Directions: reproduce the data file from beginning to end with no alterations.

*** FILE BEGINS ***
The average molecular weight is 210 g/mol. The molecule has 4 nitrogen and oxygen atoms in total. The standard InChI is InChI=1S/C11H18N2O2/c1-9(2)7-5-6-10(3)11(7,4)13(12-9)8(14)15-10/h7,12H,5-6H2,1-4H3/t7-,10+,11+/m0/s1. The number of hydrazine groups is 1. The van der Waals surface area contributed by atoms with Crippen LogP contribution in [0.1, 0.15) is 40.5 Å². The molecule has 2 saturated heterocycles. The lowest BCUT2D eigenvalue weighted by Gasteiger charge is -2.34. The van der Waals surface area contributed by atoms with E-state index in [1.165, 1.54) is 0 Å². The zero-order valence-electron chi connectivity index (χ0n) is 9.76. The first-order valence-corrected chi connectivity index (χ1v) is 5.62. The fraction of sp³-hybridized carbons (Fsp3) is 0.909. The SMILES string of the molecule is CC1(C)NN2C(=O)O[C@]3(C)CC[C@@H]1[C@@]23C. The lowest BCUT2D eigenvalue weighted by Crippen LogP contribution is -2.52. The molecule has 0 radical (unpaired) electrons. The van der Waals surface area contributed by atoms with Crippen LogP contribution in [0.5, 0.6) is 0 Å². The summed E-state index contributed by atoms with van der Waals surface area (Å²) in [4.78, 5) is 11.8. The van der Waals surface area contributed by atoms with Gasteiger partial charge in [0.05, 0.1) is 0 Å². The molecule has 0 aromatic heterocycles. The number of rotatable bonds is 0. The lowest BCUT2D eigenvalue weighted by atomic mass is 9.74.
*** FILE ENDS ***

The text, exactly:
The average molecular weight is 210 g/mol. The molecule has 4 nitrogen and oxygen atoms in total. The standard InChI is InChI=1S/C11H18N2O2/c1-9(2)7-5-6-10(3)11(7,4)13(12-9)8(14)15-10/h7,12H,5-6H2,1-4H3/t7-,10+,11+/m0/s1. The number of hydrazine groups is 1. The van der Waals surface area contributed by atoms with Crippen LogP contribution in [0.1, 0.15) is 40.5 Å². The molecule has 2 saturated heterocycles. The lowest BCUT2D eigenvalue weighted by Gasteiger charge is -2.34. The van der Waals surface area contributed by atoms with E-state index in [1.165, 1.54) is 0 Å². The zero-order valence-electron chi connectivity index (χ0n) is 9.76. The first-order valence-corrected chi connectivity index (χ1v) is 5.62. The fraction of sp³-hybridized carbons (Fsp3) is 0.909. The SMILES string of the molecule is CC1(C)NN2C(=O)O[C@]3(C)CC[C@@H]1[C@@]23C. The lowest BCUT2D eigenvalue weighted by Crippen LogP contribution is -2.52. The molecule has 0 radical (unpaired) electrons. The van der Waals surface area contributed by atoms with Crippen LogP contribution in [0.5, 0.6) is 0 Å². The summed E-state index contributed by atoms with van der Waals surface area (Å²) in [4.78, 5) is 11.8. The van der Waals surface area contributed by atoms with Gasteiger partial charge in [0.05, 0.1) is 0 Å². The molecule has 0 aromatic heterocycles. The number of rotatable bonds is 0. The lowest BCUT2D eigenvalue weighted by atomic mass is 9.74.